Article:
THE CHIEF executive of Football League sponsor Sky Bet has hailed “one of the most exciting and unpredictable” football seasons in recent years.
Richard Flint presented the play-off trophy to Norwich City captain Russell Martin after the Canaries beat Middlesbrough in a thrilling final at Wembley Stadium to secure promotion to the Premier League.
Mr Flint agreed the five-year sponsorship deal, said to be worth more than £25m, in summer 2013 to promote the fast-growing online bookmaker to millions of football fans.
He told The Yorkshire Post: “Personally it was a massive buzz and a privilege to be involved and to hand over the trophy.
“For Sky Bet the sponsorship enables us to build a connection with the passion of fans of the 72 clubs - 11 in Yorkshire - up and down the country.
“It’s a fantastic league, with one of the best attendances in Europe and superb coverage from our colleagues in Sky Sports.
“I think this season was one of the most exciting and unpredictable in recent years, with the Championship lead changing hands 20 times and going into injury time on the last day.”
A spokesman for Sky Bet said 11.5m people follow the Football League. Independent researchers have claimed the media value of the sponsorship is worth £40m a year.
Mr Flint led the management buyout of Sky Bet in December 2014 with backing from private equity giant CVC Capital Partners after Sky decided to concentrate on global pay TV markets.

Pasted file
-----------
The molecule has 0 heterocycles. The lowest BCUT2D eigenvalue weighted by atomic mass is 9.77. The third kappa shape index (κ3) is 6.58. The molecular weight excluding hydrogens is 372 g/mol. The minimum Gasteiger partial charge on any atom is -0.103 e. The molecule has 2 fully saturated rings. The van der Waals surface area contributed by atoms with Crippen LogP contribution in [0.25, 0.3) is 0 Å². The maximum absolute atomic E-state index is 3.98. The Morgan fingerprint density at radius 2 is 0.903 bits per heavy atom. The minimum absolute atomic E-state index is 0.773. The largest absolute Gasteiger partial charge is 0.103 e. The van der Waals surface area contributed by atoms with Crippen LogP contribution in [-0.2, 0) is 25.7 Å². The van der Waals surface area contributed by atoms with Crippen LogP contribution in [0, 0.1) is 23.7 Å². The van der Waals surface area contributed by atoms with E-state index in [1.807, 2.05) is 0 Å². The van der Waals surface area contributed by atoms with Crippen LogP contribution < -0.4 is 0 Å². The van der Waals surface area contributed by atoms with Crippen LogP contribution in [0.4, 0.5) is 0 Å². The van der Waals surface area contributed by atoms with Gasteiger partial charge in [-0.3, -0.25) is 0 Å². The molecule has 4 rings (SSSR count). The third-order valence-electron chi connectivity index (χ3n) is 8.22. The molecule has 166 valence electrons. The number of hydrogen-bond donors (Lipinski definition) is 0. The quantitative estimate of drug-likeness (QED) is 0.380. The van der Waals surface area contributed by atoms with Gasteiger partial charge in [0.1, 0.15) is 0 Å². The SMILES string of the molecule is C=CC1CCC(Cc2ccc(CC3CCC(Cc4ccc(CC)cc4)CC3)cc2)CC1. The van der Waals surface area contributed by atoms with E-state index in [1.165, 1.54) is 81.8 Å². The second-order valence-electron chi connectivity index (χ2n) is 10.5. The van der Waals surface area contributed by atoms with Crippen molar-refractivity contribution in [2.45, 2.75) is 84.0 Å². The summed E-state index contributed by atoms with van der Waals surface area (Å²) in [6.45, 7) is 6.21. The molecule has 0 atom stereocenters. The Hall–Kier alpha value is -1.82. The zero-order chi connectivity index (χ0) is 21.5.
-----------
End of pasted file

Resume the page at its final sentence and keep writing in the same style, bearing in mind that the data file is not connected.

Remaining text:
Speaking at the time, Sky CEO Jeremy Darroch said: “In the last ten years, we have successfully grown Sky Bet from a start-up to one of the leading online betting and gaming companies in the UK. “This transaction will allow us to focus further on the substantial growth opportunities in our core international pay TV business while realising significant value for our shareholders.”
The broadcasting giant received £600m in cash and a vendor loan note for its 80 per cent stake. The deal valued Sky Bet at £800m, representing a handsome multiple of 15 times earnings before interest, debt and amortisation at the year ending June 2014.
Sky has retained a 20 per cent stake in the company and representation on the board.
Mr Flint told The Yorkshire Post that Sky Bet is performing “very well” since the buyout, with revenues up by more than 20 per cent per annum.
Last year, the business generated net revenues of £182m and a pre-tax profit of £50m from its sports betting, gaming, poker, bingo and odds comparison websites.
The business was formed in 2001 following the acquisition of the Sports Internet Group from Yorkshire technology entrepreneur Peter Wilkinson for £272m.
Sky Bet is a big employer in Leeds with 700 staff in the city.
The market for employees with the right digital skills is highly competitive and the company is looking at new ways to attract and retain talent, such as one-year courses that will allow potential recruits to retrain before joining the business.
Speaking at the Yorkshire Mafia event last month, Mr Flint said: “As a sector, that’s the sort of thing we need to do to grow our talent here in the city.”
Mr Flint has been at Sky Bet since its launch. He studied at Oxford and Harvard universities before joining McKinsey & Company.